We are seeing the broader equity averages basically flat line this morning, as investors are sorting through a heavy round of mixed corporate earnings releases and reacting to a concerning read on Durable Goods. In addition, the S&P 500 appears to be bumping up against some near-term technical resistance at the 1,580 level, which is roughly the high & closing value from yesterday’s trading session.
As of 10:45AM ET, we are trading right around the breakeven level all the major equity averages with the S&P 500 sitting at the 1,578 mark. Please be aware that the S&P 500 has posted a solid 2.4% rebound over the last three trading days, so we may be experiencing a little buyer exhaustion at current levels.
Main Factors Driving Early Trade:
– Heavy Round of Earnings In Focus – It appears we are once again getting another mixed round of earnings releases across the broader markets with Apple and Procter & Gamble posting solid headline results but missing on revenues, while Ford and Boeing managed to top expectations on both fronts. We are beginning to see a larger trend form for this earnings season, as U.S. corporations have been handily beating earnings expectations but producing far more lackluster results on the revenue front. As of today, of the 174 companies in the S&P 500 that have reported earnings to date for Q1 2013, 68% have reported earnings above analyst expectations, 11% reported earnings in line and 21% reported earnings below expectations, according to Thomson Reuters I/B/E/S. Meanwhile, only 40% of these companies have reported revenue above analyst expectations with 60% reporting revenue below expectations. This is a concerning trend that traders will be closely keeping an eye on in the weeks to come…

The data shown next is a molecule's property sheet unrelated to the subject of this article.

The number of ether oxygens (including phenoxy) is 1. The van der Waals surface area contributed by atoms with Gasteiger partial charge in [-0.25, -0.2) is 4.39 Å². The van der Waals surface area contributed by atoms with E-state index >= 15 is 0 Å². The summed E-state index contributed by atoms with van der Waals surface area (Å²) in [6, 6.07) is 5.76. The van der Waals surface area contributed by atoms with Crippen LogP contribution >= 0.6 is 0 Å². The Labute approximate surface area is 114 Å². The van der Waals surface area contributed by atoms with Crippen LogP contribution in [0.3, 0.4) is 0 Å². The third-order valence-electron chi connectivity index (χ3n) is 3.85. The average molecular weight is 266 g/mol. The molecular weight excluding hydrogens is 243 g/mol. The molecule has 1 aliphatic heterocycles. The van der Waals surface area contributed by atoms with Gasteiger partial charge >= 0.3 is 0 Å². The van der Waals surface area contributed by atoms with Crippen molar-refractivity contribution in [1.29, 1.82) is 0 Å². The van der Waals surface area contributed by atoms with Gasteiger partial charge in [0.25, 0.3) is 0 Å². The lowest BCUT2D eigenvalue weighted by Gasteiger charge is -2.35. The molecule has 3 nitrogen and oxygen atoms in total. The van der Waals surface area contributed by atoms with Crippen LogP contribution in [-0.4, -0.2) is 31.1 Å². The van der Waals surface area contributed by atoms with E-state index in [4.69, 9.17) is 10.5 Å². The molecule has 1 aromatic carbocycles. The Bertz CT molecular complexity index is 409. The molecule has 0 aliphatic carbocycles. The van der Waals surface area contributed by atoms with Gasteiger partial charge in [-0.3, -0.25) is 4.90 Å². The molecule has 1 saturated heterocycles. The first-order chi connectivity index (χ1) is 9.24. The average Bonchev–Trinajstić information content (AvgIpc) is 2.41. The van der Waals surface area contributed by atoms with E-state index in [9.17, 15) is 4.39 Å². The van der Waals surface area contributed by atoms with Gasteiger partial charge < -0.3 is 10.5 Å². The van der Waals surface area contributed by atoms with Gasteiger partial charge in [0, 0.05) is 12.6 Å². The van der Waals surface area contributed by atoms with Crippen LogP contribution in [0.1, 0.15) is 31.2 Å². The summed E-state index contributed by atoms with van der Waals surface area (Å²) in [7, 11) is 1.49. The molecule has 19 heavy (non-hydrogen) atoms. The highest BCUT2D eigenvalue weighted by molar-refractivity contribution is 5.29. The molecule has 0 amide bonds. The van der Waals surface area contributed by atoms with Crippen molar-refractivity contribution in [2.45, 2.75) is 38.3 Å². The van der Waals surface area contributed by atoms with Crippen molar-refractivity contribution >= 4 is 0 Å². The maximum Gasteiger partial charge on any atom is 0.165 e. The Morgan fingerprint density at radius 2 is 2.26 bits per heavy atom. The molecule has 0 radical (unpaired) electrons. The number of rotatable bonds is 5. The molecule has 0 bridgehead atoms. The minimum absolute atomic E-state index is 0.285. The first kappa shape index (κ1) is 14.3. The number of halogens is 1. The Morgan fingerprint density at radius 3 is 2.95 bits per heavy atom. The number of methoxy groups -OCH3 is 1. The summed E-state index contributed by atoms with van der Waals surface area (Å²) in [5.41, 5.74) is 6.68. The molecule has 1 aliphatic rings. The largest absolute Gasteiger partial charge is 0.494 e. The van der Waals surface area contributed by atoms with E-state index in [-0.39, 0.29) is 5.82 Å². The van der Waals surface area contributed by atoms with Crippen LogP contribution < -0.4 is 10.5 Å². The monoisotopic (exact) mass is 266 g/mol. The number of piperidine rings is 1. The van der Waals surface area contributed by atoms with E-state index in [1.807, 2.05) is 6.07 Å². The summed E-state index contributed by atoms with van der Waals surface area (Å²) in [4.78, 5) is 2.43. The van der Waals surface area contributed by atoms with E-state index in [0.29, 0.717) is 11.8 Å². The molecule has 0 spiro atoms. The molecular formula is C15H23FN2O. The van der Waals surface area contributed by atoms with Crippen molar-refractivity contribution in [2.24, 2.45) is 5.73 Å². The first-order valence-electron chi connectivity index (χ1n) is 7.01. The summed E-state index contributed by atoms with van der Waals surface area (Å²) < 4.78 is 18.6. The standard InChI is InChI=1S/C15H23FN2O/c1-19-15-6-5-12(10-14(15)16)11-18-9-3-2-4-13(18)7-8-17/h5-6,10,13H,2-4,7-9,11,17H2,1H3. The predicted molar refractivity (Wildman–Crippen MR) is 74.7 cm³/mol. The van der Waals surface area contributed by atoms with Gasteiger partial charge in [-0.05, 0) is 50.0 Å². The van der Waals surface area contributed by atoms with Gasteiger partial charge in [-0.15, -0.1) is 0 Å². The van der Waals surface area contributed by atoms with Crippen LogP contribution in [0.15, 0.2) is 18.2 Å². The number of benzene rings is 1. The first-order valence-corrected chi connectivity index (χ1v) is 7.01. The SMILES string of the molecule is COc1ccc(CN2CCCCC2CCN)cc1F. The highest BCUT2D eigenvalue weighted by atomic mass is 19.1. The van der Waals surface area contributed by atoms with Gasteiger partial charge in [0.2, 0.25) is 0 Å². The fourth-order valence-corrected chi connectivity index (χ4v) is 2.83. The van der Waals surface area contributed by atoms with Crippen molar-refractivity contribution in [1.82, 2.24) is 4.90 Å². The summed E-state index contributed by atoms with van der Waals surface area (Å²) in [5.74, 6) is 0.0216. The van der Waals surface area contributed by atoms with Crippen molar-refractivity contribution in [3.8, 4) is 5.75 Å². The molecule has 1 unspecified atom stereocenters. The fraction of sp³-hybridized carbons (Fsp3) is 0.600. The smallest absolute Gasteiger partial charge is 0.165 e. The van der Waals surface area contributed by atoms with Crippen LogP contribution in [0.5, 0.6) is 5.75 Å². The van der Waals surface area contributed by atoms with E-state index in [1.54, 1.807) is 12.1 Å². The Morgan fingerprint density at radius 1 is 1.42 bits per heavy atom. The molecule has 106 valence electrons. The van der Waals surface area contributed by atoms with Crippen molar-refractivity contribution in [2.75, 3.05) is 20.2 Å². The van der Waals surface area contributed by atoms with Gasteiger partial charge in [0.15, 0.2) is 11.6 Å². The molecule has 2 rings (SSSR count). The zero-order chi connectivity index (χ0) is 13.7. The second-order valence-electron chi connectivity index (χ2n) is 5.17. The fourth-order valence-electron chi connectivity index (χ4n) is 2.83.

– Weak Reading on U.S. Durable Goods – Orders for long-lasting U.S. manufactured goods recorded their biggest drop in seven months in March and a gauge of planned business spending rose modestly, adding to signs of a slowdown in factory activity. Durable goods orders slumped 5.7 percent as demand fell almost across the board, the Commerce Department said. Economists polled by Reuters had expected orders to fall 2.8 percent from a previously reported 5.6 percent increase. Excluding transportation, orders declined 1.4 percent after falling 1.7 percent the prior month.